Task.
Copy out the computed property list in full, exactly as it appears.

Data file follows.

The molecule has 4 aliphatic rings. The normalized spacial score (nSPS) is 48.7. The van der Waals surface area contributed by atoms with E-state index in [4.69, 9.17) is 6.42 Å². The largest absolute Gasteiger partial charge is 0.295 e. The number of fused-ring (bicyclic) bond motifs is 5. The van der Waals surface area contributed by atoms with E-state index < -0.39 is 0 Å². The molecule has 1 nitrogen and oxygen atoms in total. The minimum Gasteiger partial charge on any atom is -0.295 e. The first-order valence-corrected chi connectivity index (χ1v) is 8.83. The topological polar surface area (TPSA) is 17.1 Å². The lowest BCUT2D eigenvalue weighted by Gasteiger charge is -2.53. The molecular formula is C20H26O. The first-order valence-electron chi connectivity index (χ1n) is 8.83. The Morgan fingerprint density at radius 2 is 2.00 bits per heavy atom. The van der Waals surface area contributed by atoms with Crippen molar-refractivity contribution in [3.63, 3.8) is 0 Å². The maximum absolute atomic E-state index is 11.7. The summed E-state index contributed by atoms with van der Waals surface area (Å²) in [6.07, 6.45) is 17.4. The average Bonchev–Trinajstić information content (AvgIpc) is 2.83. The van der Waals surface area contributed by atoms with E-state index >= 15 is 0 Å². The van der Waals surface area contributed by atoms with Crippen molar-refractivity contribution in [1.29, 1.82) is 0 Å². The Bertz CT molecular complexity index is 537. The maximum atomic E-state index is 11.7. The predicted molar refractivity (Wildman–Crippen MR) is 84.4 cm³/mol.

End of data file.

The molecule has 4 aliphatic rings. The normalized spacial score (nSPS) is 48.7. The van der Waals surface area contributed by atoms with E-state index in [4.69, 9.17) is 6.42 Å². The largest absolute Gasteiger partial charge is 0.295 e. The number of fused-ring (bicyclic) bond motifs is 5. The van der Waals surface area contributed by atoms with E-state index < -0.39 is 0 Å². The molecule has 1 nitrogen and oxygen atoms in total. The minimum Gasteiger partial charge on any atom is -0.295 e. The first-order valence-corrected chi connectivity index (χ1v) is 8.83. The topological polar surface area (TPSA) is 17.1 Å². The lowest BCUT2D eigenvalue weighted by Gasteiger charge is -2.53. The molecular formula is C20H26O. The first-order valence-electron chi connectivity index (χ1n) is 8.83. The Morgan fingerprint density at radius 2 is 2.00 bits per heavy atom. The van der Waals surface area contributed by atoms with Crippen molar-refractivity contribution in [3.63, 3.8) is 0 Å². The maximum absolute atomic E-state index is 11.7. The summed E-state index contributed by atoms with van der Waals surface area (Å²) in [6.07, 6.45) is 17.4. The average Bonchev–Trinajstić information content (AvgIpc) is 2.83. The van der Waals surface area contributed by atoms with E-state index >= 15 is 0 Å². The van der Waals surface area contributed by atoms with Crippen molar-refractivity contribution in [1.29, 1.82) is 0 Å². The Bertz CT molecular complexity index is 537. The maximum atomic E-state index is 11.7. The predicted molar refractivity (Wildman–Crippen MR) is 84.4 cm³/mol.